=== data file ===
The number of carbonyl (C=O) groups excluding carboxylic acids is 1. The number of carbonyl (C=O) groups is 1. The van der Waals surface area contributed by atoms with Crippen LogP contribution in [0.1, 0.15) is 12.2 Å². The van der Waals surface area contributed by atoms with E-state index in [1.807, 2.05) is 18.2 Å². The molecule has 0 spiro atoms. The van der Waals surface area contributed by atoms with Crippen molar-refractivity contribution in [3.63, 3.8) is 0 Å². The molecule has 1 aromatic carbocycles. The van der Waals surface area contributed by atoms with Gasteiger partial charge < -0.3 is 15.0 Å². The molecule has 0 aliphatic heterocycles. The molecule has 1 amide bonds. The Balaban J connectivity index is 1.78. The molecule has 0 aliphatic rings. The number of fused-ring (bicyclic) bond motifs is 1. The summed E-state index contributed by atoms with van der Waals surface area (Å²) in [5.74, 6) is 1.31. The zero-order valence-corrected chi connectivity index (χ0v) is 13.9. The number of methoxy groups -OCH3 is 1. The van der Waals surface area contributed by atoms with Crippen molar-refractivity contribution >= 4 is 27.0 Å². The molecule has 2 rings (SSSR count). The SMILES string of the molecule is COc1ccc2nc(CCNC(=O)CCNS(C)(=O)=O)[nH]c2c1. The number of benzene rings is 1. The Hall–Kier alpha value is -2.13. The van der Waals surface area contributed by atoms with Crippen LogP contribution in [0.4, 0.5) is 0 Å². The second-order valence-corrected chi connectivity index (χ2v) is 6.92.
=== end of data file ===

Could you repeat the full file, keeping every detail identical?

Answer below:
The number of carbonyl (C=O) groups excluding carboxylic acids is 1. The number of carbonyl (C=O) groups is 1. The van der Waals surface area contributed by atoms with Crippen LogP contribution in [0.1, 0.15) is 12.2 Å². The van der Waals surface area contributed by atoms with E-state index in [1.807, 2.05) is 18.2 Å². The molecule has 0 spiro atoms. The van der Waals surface area contributed by atoms with Crippen molar-refractivity contribution in [3.63, 3.8) is 0 Å². The molecule has 1 aromatic carbocycles. The van der Waals surface area contributed by atoms with Gasteiger partial charge < -0.3 is 15.0 Å². The molecule has 0 aliphatic heterocycles. The molecule has 1 amide bonds. The Balaban J connectivity index is 1.78. The molecule has 0 aliphatic rings. The number of fused-ring (bicyclic) bond motifs is 1. The summed E-state index contributed by atoms with van der Waals surface area (Å²) in [5.74, 6) is 1.31. The zero-order valence-corrected chi connectivity index (χ0v) is 13.9. The number of methoxy groups -OCH3 is 1. The van der Waals surface area contributed by atoms with Crippen molar-refractivity contribution >= 4 is 27.0 Å². The molecule has 2 rings (SSSR count). The SMILES string of the molecule is COc1ccc2nc(CCNC(=O)CCNS(C)(=O)=O)[nH]c2c1. The number of benzene rings is 1. The Hall–Kier alpha value is -2.13. The van der Waals surface area contributed by atoms with Crippen LogP contribution in [0.4, 0.5) is 0 Å². The second-order valence-corrected chi connectivity index (χ2v) is 6.92.